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action led the Confederates on our left to believe that we were being given no quarter, and they began shelling poor and gallant Fort Gregg. After an hour's hard fighting the garrison of 160 Missis- sippians and 80 artillerists serving as infantry and two guns, assailed by one or two divisions of Ord's corps, inflicted a loss of about looo in killed and wounded. The loss in the fort was about 50 or 60 men.
After being removed from the fort we were taken near Grant's observatory, where each man's name and command was taken by a federal officer, seated in an open buggy, who, to say the least, was the biggest ruffian it was the writer's misfortune to meet. From there we were taken to City Point, and from there to Point Lookout, Md., and remained until the end of July, 1865, when we were paroled.
It is pleasant to say that after all these long years the four mem- bers of the Donaldsonville Artillery who were engaged in this des- perate struggle are still living and in fair health, two residing in Assumption parish, one in Ascension and the fourth in New Orleans.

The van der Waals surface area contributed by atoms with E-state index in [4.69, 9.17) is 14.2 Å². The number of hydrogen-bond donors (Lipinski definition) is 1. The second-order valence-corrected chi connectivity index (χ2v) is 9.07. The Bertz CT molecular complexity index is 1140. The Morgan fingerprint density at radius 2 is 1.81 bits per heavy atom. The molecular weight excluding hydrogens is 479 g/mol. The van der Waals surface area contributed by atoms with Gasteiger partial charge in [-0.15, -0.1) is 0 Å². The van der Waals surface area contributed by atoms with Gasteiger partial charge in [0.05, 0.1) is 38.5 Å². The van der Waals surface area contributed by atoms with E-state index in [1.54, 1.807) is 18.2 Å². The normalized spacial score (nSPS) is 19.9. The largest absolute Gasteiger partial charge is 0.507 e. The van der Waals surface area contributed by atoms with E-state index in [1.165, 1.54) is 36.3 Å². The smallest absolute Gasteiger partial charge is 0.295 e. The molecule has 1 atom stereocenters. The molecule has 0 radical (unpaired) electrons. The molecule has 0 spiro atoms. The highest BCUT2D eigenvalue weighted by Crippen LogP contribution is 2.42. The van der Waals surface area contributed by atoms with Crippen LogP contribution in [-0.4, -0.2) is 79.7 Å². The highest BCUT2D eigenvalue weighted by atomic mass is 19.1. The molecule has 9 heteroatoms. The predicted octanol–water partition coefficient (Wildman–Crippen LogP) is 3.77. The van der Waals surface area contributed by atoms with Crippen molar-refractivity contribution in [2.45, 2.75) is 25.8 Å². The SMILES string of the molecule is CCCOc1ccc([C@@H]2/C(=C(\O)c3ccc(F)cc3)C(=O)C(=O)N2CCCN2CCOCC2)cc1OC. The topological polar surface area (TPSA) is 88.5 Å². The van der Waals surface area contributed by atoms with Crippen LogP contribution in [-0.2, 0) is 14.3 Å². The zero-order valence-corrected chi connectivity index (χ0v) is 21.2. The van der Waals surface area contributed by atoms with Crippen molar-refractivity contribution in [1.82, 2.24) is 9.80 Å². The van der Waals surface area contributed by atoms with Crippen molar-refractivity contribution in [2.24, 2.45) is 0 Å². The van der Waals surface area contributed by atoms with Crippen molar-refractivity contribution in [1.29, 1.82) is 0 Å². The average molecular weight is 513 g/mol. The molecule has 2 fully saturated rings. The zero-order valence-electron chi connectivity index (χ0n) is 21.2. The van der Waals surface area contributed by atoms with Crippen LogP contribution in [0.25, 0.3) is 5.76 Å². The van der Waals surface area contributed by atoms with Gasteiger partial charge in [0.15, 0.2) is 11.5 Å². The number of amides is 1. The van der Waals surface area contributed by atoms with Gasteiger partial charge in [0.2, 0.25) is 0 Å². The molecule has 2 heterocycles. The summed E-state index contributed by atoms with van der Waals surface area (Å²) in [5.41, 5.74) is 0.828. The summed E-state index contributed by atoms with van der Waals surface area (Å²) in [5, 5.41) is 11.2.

A SKETCH OF THE LIFE AND CAREER OF
HUNTER HOLMES McGUIRE, M. D., LL. D.
Surgeon, Physician, Teacher, Patriot.
So faithful was the eminent surgeon and physician, Dr. Hunter McGuire, in execution of his conception of duty, and so signally worthy and useful in all that he undertook, that it might seem as if he were one appointed by the Divine Master for a life mission.
That he was a sincere patriot, every moment, quite, of his man- hood and maturity, convincingly is in attestation.
His judgment and manual skill singled him as amomg the first surgeons of his era, whilst his essays in the broad field of the science of Medicine made him honored wherever his proficiency was known, and reflected lustre on not only the State of his birth, but on our nation.
He was broadly and comprehensively not only a Virginian in every ennobling characteristic, but he was loyal in every sinew and